Related Article: Customer Centric? Employee Centric? How About a People-Centric Culture
4. Sync Your Employee and Brand Experiences
Employees are your front line when it comes to dealing with customers. While your external brand may be sending one message — that the company is, say, all about digital innovation — employees may not be experiencing the same message. This causes a disconnect that prevents employees from portraying your brand accurately and getting behind its message. Ask yourself this question: Does everything employees experience from the inside of this company match what our external brand messaging is saying?
5. Reach Employees Where They Already Are
Engaging employees requires getting them the information they need to do their job well and stay aligned with the organization. Yet many grapple with archaic processes and aging systems, like outdated intranets or enterprise social networks, which fail to adequately connect employees. Instead, just like you build interactions with customers, think about how you can meet your employees in all of the places they already frequent: mobile, tablets and other devices, and all of the systems and channels they use daily.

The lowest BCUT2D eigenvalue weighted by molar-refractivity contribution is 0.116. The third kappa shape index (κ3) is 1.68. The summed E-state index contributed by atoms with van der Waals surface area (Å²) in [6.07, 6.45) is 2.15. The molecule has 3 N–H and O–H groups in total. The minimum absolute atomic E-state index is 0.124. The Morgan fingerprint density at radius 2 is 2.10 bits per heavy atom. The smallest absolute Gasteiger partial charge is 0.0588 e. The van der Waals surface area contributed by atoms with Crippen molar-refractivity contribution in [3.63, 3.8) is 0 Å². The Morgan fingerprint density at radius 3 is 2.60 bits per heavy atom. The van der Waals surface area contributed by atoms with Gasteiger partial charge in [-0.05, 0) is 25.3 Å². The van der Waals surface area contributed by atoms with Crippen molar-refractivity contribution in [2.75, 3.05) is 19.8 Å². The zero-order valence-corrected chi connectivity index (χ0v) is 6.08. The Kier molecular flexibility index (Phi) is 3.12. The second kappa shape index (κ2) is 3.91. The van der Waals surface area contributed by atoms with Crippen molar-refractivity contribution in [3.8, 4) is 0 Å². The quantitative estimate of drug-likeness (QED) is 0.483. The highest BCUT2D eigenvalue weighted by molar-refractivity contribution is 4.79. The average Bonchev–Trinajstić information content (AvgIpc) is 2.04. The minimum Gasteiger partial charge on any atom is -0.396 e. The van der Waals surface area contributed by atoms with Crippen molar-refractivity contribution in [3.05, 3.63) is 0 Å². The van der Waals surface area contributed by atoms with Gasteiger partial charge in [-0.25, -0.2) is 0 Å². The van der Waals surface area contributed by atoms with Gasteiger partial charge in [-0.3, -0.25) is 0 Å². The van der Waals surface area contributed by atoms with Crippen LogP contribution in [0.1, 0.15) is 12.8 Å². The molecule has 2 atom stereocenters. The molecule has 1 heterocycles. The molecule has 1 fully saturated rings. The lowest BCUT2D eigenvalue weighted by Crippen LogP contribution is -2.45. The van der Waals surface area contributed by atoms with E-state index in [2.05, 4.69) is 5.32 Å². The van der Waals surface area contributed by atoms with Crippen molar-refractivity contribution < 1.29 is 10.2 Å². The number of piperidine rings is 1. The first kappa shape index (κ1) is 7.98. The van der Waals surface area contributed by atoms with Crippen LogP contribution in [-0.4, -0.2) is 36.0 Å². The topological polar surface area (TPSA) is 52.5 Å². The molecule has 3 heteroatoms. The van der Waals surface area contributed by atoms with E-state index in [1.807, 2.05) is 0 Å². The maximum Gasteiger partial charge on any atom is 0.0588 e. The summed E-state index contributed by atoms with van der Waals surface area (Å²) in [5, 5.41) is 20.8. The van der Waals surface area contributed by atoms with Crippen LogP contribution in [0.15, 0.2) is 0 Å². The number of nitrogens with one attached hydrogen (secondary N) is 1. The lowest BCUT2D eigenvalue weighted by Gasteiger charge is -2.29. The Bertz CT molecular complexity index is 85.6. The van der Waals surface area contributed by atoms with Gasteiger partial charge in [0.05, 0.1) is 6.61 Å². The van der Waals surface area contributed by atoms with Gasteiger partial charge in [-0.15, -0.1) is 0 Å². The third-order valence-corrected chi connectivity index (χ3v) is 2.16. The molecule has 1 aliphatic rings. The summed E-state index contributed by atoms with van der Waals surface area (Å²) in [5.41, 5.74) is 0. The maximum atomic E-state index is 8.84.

Related Article: Why Personas Matter in B2B Customer Journey Mapping
6. Rethink Measurement
The final piece of the puzzle is measurement. Organizations have typically measured employee engagement with a rearview mirror, looking back in time with a yearly survey or developing a point-in-time engagement score. Instead, consider how engagement strategies are tied to long-term business strategies. Then the question becomes: How do you look not only backward, but forward?
In a recent conversation, Charlene Wheeless, principal vice president of global corporate affairs at Bechtel, told me measurement goes “well beyond surveys and reports.” She said communicators now must be able to not only gather a bunch of data, but also analyze it and derive insights out of it to take action. Focus on aligning your communications strategies with future business outcomes, leveraging workplace analytics, data and insights to make decisions along the way.
Impact on the Bottom Line
Ultimately, if employees are living and breathing your brand, they impart sentiment to your customers. By mapping your employees’ journeys and focusing on talent retention, you’ll see a domino effect on your other concerns: improving the customer experience, reaching business goals — and increasing the bottom line.
About the Author
Sonia Fiorenza leads communications and engagement strategies for SocialChorus, a mobile workforce communications platform for every worker from head office to the front line. Sonia has more than 20 years experience in Corporate Communications at Fortune 500 companies across the financial services, biotechnology, and retail industries.